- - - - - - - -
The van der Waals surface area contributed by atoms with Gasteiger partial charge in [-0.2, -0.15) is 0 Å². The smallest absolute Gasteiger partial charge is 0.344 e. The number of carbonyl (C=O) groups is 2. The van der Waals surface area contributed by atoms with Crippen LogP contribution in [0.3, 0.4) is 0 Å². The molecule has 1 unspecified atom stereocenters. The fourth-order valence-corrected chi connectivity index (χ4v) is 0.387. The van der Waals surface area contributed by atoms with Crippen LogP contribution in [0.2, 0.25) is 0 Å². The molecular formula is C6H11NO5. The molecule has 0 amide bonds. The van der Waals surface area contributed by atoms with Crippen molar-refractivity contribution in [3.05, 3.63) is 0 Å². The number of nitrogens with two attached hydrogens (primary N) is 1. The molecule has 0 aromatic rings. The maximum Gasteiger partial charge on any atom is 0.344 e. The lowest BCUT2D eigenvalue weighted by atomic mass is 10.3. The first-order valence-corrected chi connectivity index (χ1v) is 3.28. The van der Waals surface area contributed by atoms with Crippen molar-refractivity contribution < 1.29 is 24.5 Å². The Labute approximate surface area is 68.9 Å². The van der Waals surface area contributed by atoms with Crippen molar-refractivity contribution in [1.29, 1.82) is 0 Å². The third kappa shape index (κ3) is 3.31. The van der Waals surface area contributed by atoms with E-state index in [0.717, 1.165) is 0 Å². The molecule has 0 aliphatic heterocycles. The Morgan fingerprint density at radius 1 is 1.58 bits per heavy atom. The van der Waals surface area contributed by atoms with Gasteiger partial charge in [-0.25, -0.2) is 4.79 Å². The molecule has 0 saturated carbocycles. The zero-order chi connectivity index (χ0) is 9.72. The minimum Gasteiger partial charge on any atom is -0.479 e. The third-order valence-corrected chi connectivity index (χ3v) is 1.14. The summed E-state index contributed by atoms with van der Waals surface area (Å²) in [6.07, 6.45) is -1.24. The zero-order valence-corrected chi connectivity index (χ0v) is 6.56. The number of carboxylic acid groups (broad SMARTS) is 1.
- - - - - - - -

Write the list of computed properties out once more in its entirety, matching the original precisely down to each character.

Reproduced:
The van der Waals surface area contributed by atoms with Gasteiger partial charge in [-0.2, -0.15) is 0 Å². The smallest absolute Gasteiger partial charge is 0.344 e. The number of carbonyl (C=O) groups is 2. The van der Waals surface area contributed by atoms with Crippen LogP contribution in [0.3, 0.4) is 0 Å². The molecule has 1 unspecified atom stereocenters. The fourth-order valence-corrected chi connectivity index (χ4v) is 0.387. The van der Waals surface area contributed by atoms with Crippen LogP contribution in [0.2, 0.25) is 0 Å². The molecular formula is C6H11NO5. The molecule has 0 amide bonds. The van der Waals surface area contributed by atoms with Crippen molar-refractivity contribution in [3.05, 3.63) is 0 Å². The number of nitrogens with two attached hydrogens (primary N) is 1. The molecule has 0 aromatic rings. The maximum Gasteiger partial charge on any atom is 0.344 e. The lowest BCUT2D eigenvalue weighted by atomic mass is 10.3. The first-order valence-corrected chi connectivity index (χ1v) is 3.28. The van der Waals surface area contributed by atoms with Crippen molar-refractivity contribution < 1.29 is 24.5 Å². The Labute approximate surface area is 68.9 Å². The van der Waals surface area contributed by atoms with Crippen molar-refractivity contribution in [1.29, 1.82) is 0 Å². The third kappa shape index (κ3) is 3.31. The van der Waals surface area contributed by atoms with E-state index in [0.717, 1.165) is 0 Å². The molecule has 0 aliphatic heterocycles. The Morgan fingerprint density at radius 1 is 1.58 bits per heavy atom. The van der Waals surface area contributed by atoms with Gasteiger partial charge in [-0.25, -0.2) is 4.79 Å². The molecule has 0 saturated carbocycles. The zero-order chi connectivity index (χ0) is 9.72. The minimum Gasteiger partial charge on any atom is -0.479 e. The third-order valence-corrected chi connectivity index (χ3v) is 1.14. The summed E-state index contributed by atoms with van der Waals surface area (Å²) in [6.07, 6.45) is -1.24. The zero-order valence-corrected chi connectivity index (χ0v) is 6.56. The number of carboxylic acid groups (broad SMARTS) is 1.